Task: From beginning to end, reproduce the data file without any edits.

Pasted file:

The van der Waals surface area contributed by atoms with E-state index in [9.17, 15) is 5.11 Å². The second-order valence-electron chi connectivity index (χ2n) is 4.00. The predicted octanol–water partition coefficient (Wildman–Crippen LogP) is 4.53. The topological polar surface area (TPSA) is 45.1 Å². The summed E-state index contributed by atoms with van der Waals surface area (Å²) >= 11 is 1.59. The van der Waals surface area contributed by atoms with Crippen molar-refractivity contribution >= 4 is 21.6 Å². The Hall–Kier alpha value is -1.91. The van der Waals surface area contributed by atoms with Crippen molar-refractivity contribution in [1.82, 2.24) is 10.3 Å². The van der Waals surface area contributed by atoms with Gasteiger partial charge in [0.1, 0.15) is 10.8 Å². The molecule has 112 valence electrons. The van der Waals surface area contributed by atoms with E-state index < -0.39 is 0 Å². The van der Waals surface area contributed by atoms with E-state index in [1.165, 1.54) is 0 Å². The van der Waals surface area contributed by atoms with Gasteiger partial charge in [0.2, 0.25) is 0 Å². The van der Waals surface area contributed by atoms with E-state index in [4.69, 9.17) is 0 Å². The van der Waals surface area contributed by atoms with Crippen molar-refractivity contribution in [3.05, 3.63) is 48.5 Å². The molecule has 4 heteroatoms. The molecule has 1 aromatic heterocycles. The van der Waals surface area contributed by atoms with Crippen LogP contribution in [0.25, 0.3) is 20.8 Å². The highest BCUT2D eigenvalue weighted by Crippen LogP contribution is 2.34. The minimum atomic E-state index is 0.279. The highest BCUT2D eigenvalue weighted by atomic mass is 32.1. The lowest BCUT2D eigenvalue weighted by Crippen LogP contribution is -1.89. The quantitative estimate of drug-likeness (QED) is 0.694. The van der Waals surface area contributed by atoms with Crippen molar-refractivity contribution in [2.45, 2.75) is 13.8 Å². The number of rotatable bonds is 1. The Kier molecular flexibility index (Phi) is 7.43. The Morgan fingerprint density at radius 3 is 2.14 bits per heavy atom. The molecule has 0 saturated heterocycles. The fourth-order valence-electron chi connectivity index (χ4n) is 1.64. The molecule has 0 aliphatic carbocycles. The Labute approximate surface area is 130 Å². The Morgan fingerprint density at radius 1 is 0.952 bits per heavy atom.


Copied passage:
The van der Waals surface area contributed by atoms with E-state index in [9.17, 15) is 5.11 Å². The second-order valence-electron chi connectivity index (χ2n) is 4.00. The predicted octanol–water partition coefficient (Wildman–Crippen LogP) is 4.53. The topological polar surface area (TPSA) is 45.1 Å². The summed E-state index contributed by atoms with van der Waals surface area (Å²) >= 11 is 1.59. The van der Waals surface area contributed by atoms with Crippen molar-refractivity contribution >= 4 is 21.6 Å². The Hall–Kier alpha value is -1.91. The van der Waals surface area contributed by atoms with Crippen molar-refractivity contribution in [1.82, 2.24) is 10.3 Å². The van der Waals surface area contributed by atoms with Gasteiger partial charge in [0.1, 0.15) is 10.8 Å². The molecule has 112 valence electrons. The van der Waals surface area contributed by atoms with E-state index < -0.39 is 0 Å². The van der Waals surface area contributed by atoms with E-state index in [1.165, 1.54) is 0 Å². The van der Waals surface area contributed by atoms with Gasteiger partial charge in [0.2, 0.25) is 0 Å². The van der Waals surface area contributed by atoms with E-state index in [4.69, 9.17) is 0 Å². The van der Waals surface area contributed by atoms with Crippen molar-refractivity contribution in [3.05, 3.63) is 48.5 Å². The molecule has 4 heteroatoms. The molecule has 1 aromatic heterocycles. The van der Waals surface area contributed by atoms with Crippen LogP contribution in [0.25, 0.3) is 20.8 Å². The highest BCUT2D eigenvalue weighted by Crippen LogP contribution is 2.34. The minimum atomic E-state index is 0.279. The highest BCUT2D eigenvalue weighted by atomic mass is 32.1. The lowest BCUT2D eigenvalue weighted by Crippen LogP contribution is -1.89. The quantitative estimate of drug-likeness (QED) is 0.694. The van der Waals surface area contributed by atoms with Crippen molar-refractivity contribution in [2.45, 2.75) is 13.8 Å². The number of rotatable bonds is 1. The Kier molecular flexibility index (Phi) is 7.43. The Morgan fingerprint density at radius 3 is 2.14 bits per heavy atom. The molecule has 0 saturated heterocycles. The fourth-order valence-electron chi connectivity index (χ4n) is 1.64. The molecule has 0 aliphatic carbocycles. The Labute approximate surface area is 130 Å². The Morgan fingerprint density at radius 1 is 0.952 bits per heavy atom.